After some poached eggs and spinach-corn fritters, Nikki and Maci headed back to the apartment and I headed to Truth (former #1 coffee shop in the world, in case you forgot) to write postcards, catch up on blog posts, and take a minute to myself. About three hours in, a clingy waiter chatted me up and asked me on a date to which I said “no thanks” and proceeded to escape the premises. Oops.

As some of you may know, I am a very avid knitter. Scarves, sweaters, hats, blankets I do it all. One of my favorite things to knit is infant hats. A few days ago, I saw a big bucket of knitted garments in the clinic and figured that I could spend my down time knitting for all of these babies! It’d be my gift to the mothers that let me deliver their little ones to give them one of my hats. I brought some yarn with me from the US of A but needed the right needles, so I headed out to a local knitting store. Orion Wool and Crafts had a great reputation online but inside it was even better. The man and woman who run the small shop were so sweet, walking me around and asking all about knitting in the states. I told them all about the drastic price difference between South African yarn (generally $5-15) and American yarn (from $8 to $60). Once again, I hit a great bargain on some needles (R 40 or $2.98) and headed back home.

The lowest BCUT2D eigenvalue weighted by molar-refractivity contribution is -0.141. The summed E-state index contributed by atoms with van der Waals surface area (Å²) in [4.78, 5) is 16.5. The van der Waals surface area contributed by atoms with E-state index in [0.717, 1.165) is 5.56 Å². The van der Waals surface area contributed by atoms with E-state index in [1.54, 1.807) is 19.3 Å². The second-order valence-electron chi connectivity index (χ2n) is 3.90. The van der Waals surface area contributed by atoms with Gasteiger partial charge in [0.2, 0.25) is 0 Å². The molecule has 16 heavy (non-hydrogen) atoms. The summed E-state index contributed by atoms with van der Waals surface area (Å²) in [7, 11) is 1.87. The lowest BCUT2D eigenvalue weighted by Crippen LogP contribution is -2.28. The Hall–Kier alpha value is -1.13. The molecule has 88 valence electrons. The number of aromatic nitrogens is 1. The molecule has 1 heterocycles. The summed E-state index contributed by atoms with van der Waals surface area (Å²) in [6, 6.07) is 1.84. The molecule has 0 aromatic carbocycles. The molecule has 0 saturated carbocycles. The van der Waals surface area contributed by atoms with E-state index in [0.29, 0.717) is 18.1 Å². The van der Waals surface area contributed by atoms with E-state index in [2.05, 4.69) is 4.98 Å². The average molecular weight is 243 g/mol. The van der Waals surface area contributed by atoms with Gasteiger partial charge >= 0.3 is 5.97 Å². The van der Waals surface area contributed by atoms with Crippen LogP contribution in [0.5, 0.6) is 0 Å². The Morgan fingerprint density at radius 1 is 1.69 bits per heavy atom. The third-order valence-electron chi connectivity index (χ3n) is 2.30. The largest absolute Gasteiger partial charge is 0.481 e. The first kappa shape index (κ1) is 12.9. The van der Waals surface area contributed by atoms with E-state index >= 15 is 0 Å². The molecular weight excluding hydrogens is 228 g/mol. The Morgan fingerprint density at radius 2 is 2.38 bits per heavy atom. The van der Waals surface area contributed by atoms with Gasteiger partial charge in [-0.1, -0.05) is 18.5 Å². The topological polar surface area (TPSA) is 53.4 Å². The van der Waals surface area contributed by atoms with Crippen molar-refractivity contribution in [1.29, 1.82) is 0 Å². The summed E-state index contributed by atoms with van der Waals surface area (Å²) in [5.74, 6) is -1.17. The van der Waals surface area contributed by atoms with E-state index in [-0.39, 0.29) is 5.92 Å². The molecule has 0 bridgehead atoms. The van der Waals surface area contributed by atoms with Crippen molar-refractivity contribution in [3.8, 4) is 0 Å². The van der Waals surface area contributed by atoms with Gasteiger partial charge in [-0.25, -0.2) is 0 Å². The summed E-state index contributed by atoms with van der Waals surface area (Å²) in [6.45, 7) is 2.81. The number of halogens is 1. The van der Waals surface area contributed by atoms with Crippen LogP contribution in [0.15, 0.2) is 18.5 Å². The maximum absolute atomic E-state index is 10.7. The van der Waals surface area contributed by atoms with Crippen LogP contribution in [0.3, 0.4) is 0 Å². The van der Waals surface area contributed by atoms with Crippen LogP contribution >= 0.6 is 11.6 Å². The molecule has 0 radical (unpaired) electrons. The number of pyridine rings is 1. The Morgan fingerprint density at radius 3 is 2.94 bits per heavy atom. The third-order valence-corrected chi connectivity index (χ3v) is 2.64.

My afternoon consisted of a trip to the gym, knitting, sudoku, and more knitting before going with Morganne to see the Incredibles 2. Predictably, it was incredible. Edna Mode, Elastigirl, and Jack-Jack deserve Oscars– if those exist in the animated world. And that brings today to a close! Xhosa word of the day is “boy/child”: bhuti.

Day 10